How to get there - For Sat Nav users, the nearest post code is NW10 7XE. Otherwise the directions are very simple. Twyford Abbey Rd comes directly off Hanger Lane (the junction where the A406 and A40 cross). Come off Hanger Lane and keep driving for about half a mile and you should see a gap in the buildings on your left. This is the put in to the canal.
Get a map with driving directions to start (enter the postcode of your starting point at A)
Suggested Launch Site - Straight forward launch. The canal comes right alongside Twyford Abbey Road at this point. Simply park up and walk 10 yards to the edge of the canal and drop your boat in.
Description - A paddle to Camden Lock and back should take about 6 hours but there are plenty of opportunities to stop off have lunch and turn around. It's single yellow at the put in so Sunday parking is free. Otherwise there are some resident permit zones which I haven't checked up on. Frankly speaking the canal is never really that busy so it doesn't really matter when you turn up.
The trip begins in quite an industrial manner for about half an hour but moves into much greener territory by Kensal Rise. Continuing on to Ladbroke grove and it starts getting quite urban but not in a horrible way. There's a lot of wildlife around and during the summer it's a great chance to spot Moorhen chicks up real close. The sides of the canal are absolutely heaving with amazing blackberries. No one seems to pick them so your really do get the best of the crop. I made a lovely blackberry crumble from our little haul the other day!
An hour into the trip and looking left you'll see a really interesting collection of home made statues. They depict the royal family all the way back to the 1800s. If anyone knows anything about these please DO tell because they are really strange. Could be one person's obsession or some odd community project?
About an hour and a half should see you in Little Venice where you can stop off for a nice lunch at any of the cafes should you wish - or even a cheeky Pimms at the Waterway which backs onto the canal just before Little Venice. They also do a decent lunch - but with properly good restaurants in town there's no need to stick to establishments by the water.
At Little Venice you'll need to turn left where you'll see a tunnel ahead (Maida Hill Tunnel). Turning right doesn't really go anywhere. Strictly speaking unpowered craft shouldn't go through the tunnel because it's about 300 yards long and very narrow so you could come a serious cropper if a long boat comes your way. You should bring a torch with you so you can make yourself seen in the darkness. Failing that the tour boats are very friendly so ask them if they don't mind you tagging along in their wake and just follow them in. Of course you could always just paddle it as fast as you can and hope you don't come across someone coming the opposite direction!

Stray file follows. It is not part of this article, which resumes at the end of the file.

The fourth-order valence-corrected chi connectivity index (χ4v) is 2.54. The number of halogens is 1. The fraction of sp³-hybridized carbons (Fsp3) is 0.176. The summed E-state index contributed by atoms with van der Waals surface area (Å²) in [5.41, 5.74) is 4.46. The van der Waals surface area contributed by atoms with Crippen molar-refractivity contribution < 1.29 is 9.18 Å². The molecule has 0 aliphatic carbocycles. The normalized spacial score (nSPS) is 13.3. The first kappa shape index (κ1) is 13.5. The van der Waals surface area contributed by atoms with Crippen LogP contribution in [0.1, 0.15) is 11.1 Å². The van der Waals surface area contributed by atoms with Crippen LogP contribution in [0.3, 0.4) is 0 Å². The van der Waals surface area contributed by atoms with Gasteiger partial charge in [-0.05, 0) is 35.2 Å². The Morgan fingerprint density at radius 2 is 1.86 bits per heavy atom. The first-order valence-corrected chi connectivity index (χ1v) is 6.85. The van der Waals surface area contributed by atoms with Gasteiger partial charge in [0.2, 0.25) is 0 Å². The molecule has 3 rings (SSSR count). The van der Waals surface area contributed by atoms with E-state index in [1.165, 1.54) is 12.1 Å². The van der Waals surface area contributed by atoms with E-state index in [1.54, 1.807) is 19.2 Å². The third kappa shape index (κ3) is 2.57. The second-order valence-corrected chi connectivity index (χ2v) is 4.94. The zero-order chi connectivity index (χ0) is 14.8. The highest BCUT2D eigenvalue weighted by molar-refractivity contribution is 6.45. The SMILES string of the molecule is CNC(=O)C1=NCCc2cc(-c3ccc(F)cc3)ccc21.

After the tunnel you'll be sweeping north east up Regents Canal. Spot the floating Chinese restaurant! Turn left and continue onwards to Camden Lock where you can get our and check out the alternative shopping and grab a lunch at the many restaurants in the area.
This really is one of the best ways to get into the capital, with no need to worry about parking or traffic, and a chance to see some of the nicest and most interesting parts of London from a unique perspective.
If you fancy a day out in London with the family, the canal is perfect. Make sure you bring a good lock and chain with you so you can get out and see the sites. You can pretty much get out anywhere along the canal once you get to Little Venice, but some particularly good spots to stop off are as follow:
Lisson Grove - a flight of stairs just after the Maida Hill Tunnel takes you to Lisson Grove where it's a 5 minute walk to Baker Street with Madame Tussauds and the Planetarium. There's also a great Chinese Dim Sum restaurant for an alternative lunch on Glentworth Street called Phoenix Palace.
Regents Park - you can pretty much get off anywhere and go and visit the park. See the enormous golden mosque (centre of the UK's islamic community), and the really nice gardens in the park (best public gardens in Central London)
Primrose Hill - you definitely want to get out here and walk up the hill - you can do this near the big fat floating Chinese restaurant (can't miss it). From the hill you'll see a great view of the whole of London including the London Eye, docklands etc... it really is brilliant and even better in the evenings. Primrose Hill has some fantastic restaurants and pubs. You can also visit London Zoo from this location as it's on the north end of Regent's Park.
Camden Lock - already mentioned this destination. The market is on over the weekend but it's quite a hectic place and with a lot of walkers going up and down the canal here it's better to lock the boat up further down.
So that's it really - a great day out in the capital with no locks to portage and lots to see and do. The total trip is 13.5 miles there and back.
Comments on this trip
Tom Cunningham 07 Apr 2017
his description brought back memories ! Just before the (Only) lock you'll see what looks like a castle on the right hand side of the canal under the Oval Road Bridge This is the Pirate Castle headquarters of the Old Pirate Club and (as the Regents Boating Club) where I first enjoyed the pleasures of Kayaking (back in 1969!) The White Building immediately after was the London offices of the Gilbeys Gin Co. On the left you'll see the unloading dock underneath what used to be Dingwalls Timber Yard.
Kathy Collins 04 Oct 2016
Great trip, BUT you need authority from the Canal and river trust to go though tunnel, risk assessments and in an organised group. Sunday's there are a lot of trip and narrow boats. Sculptures are the 30 year project of a 90 year old artist Gerry Dawson! Expect a bit of litter and the odd dead pigeon in the canal....